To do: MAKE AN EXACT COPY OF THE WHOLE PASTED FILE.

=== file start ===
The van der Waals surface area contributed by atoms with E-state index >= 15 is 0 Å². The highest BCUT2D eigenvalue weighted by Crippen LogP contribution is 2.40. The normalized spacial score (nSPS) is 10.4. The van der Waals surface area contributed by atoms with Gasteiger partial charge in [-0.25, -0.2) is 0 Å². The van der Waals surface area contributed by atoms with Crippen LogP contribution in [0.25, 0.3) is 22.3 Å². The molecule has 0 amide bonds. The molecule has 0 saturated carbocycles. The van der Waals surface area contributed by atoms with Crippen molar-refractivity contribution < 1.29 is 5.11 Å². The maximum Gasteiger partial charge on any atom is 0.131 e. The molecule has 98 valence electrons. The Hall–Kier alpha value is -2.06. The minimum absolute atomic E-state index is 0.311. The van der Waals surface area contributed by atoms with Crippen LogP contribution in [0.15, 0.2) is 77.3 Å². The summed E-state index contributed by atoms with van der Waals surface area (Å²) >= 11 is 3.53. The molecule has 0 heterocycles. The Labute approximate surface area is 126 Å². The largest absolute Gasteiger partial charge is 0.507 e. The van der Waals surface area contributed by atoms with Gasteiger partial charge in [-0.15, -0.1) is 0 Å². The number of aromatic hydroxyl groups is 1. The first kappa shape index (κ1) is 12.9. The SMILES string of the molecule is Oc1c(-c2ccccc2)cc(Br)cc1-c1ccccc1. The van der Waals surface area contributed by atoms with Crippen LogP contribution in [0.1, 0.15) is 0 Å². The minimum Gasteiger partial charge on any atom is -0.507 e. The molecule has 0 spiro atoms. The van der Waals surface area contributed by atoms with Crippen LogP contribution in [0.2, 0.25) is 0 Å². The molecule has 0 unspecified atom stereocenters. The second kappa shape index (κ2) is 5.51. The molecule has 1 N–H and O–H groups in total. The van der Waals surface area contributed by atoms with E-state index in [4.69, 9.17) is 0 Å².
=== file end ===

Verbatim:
The van der Waals surface area contributed by atoms with E-state index >= 15 is 0 Å². The highest BCUT2D eigenvalue weighted by Crippen LogP contribution is 2.40. The normalized spacial score (nSPS) is 10.4. The van der Waals surface area contributed by atoms with Gasteiger partial charge in [-0.25, -0.2) is 0 Å². The van der Waals surface area contributed by atoms with Crippen LogP contribution in [0.25, 0.3) is 22.3 Å². The molecule has 0 amide bonds. The molecule has 0 saturated carbocycles. The van der Waals surface area contributed by atoms with Crippen molar-refractivity contribution < 1.29 is 5.11 Å². The maximum Gasteiger partial charge on any atom is 0.131 e. The molecule has 98 valence electrons. The Hall–Kier alpha value is -2.06. The minimum absolute atomic E-state index is 0.311. The van der Waals surface area contributed by atoms with Crippen LogP contribution in [0.15, 0.2) is 77.3 Å². The summed E-state index contributed by atoms with van der Waals surface area (Å²) >= 11 is 3.53. The molecule has 0 heterocycles. The Labute approximate surface area is 126 Å². The largest absolute Gasteiger partial charge is 0.507 e. The van der Waals surface area contributed by atoms with Gasteiger partial charge in [-0.15, -0.1) is 0 Å². The number of aromatic hydroxyl groups is 1. The first kappa shape index (κ1) is 12.9. The SMILES string of the molecule is Oc1c(-c2ccccc2)cc(Br)cc1-c1ccccc1. The van der Waals surface area contributed by atoms with Crippen LogP contribution in [0.1, 0.15) is 0 Å². The minimum Gasteiger partial charge on any atom is -0.507 e. The molecule has 0 spiro atoms. The van der Waals surface area contributed by atoms with Crippen LogP contribution in [0.2, 0.25) is 0 Å². The molecule has 0 unspecified atom stereocenters. The second kappa shape index (κ2) is 5.51. The molecule has 1 N–H and O–H groups in total. The van der Waals surface area contributed by atoms with E-state index in [4.69, 9.17) is 0 Å².